Making abstract products is hard
We have been making tangible products for thousands of years and accumulated numerous experiences on that. When making abstract products, however, many rules don’t apply and things get harder.
Complexities may go wild
Imagine a mathematician is writing multi-page arcane formulas to solve a problem in a particular math domain. Most people would be averse to reading them unless you happen to be 1) good at math and 2) familiar with that domain. If it’s hundreds of pages thick instead of several pages, written by various mathematicians to solve numerous problems instead of one, that would be very complicated. And our software is just like, or more complicated than, that.
The complexities of a physical product cannot go unlimitedly wild due to physical constraints and cost.
Code reading is mind reading
The code is the reflection of the coder’s mental working. To understand the code is to understand (or guess) the coder’s mind. That can be very difficult. The worse the code, the harder. Unfortunately, bad code is far more common than good code.
Code has an interesting character duo: it’s written for both human and machine. Yet unlike writing articles or books while the writer often keeps readers in mind, a coder often forgets to.
No visual mapping
Software has no proper visual mapping or presentation for human’s observation. You cannot “see” software. That makes communication and understanding very hard. You can draw some charts, but they are far from the actual code.
Instead, you have to form your comprehension of the code in your head. It causes many problems: such comprehension is hard to form, easy to forget, and inconsistent between different people or time. It also makes developers’ context switch expensive. (I’ll talk more about context switch later.)
Build quality relies on self-discipline
The observation difficulties also make software build quality hard to control. Code that works is not necessarily well built. For example, developers can copy and paste lousily or write tangled code, and still deliver all features on time. Steve Jobs might have insisted on the beauty of Mac circuit board, but hardly on the beauty of the code. (“Boss wants beautiful code? I gotta pretty-print it.”)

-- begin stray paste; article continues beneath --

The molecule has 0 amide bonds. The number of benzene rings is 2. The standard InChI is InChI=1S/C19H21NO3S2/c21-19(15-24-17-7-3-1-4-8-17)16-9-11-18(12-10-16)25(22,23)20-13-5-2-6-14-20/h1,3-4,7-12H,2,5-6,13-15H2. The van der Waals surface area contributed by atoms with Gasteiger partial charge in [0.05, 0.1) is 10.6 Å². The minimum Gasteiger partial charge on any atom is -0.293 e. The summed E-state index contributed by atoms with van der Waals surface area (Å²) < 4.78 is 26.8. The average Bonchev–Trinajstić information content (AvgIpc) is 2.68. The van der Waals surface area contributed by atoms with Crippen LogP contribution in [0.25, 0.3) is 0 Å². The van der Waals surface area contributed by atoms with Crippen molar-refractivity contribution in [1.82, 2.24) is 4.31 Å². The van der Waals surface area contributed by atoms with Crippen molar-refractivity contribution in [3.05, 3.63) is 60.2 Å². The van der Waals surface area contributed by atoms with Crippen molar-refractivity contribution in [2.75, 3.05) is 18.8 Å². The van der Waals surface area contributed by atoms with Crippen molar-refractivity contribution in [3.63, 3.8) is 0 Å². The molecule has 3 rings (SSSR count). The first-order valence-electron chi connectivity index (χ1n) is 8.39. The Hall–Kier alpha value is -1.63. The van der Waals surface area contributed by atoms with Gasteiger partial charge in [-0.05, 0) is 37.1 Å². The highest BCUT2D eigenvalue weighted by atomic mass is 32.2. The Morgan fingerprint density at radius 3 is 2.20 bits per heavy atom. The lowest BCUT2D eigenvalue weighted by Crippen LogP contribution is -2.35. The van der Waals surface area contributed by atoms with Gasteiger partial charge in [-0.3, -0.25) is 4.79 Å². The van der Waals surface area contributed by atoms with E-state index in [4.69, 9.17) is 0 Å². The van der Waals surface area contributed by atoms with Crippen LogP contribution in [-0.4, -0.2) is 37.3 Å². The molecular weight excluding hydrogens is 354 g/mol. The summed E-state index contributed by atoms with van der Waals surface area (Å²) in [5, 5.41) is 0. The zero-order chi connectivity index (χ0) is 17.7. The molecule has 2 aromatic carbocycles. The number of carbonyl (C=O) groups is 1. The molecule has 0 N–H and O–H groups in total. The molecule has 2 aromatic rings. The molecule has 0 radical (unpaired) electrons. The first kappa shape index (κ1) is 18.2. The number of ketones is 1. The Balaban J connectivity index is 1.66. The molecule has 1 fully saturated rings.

Unlike concrete products, adding more code incurs no material cost. Even code review or metrics like test coverage rely on the development team’s self-discipline. (Test coverage can be off, and the quality of test code can be another source of problems itself.)
You quickly lose track after two levels
It’s already hard for a tech lead to keep track of all team members’ code. Moving one more level up, even you were once a great coder, it becomes almost impossible. You then rely on metrics and updates from your team leads instead of your first-hand observation.
Seeing is believing. It cannot be truer for software code. A good coder can spot many problems with merely a glimpse of the code. It’s a pity to lose track of your product (the code) after two levels, but that’s the way it is.
Be careful with metrics and processes
Management often relies on metrics or dashboard for software projects. They are useful to some extent, but can be misleading, too. Metrics only reveal partial truth, and things not tracked by metrics might get de-prioritized automatically. So be very careful.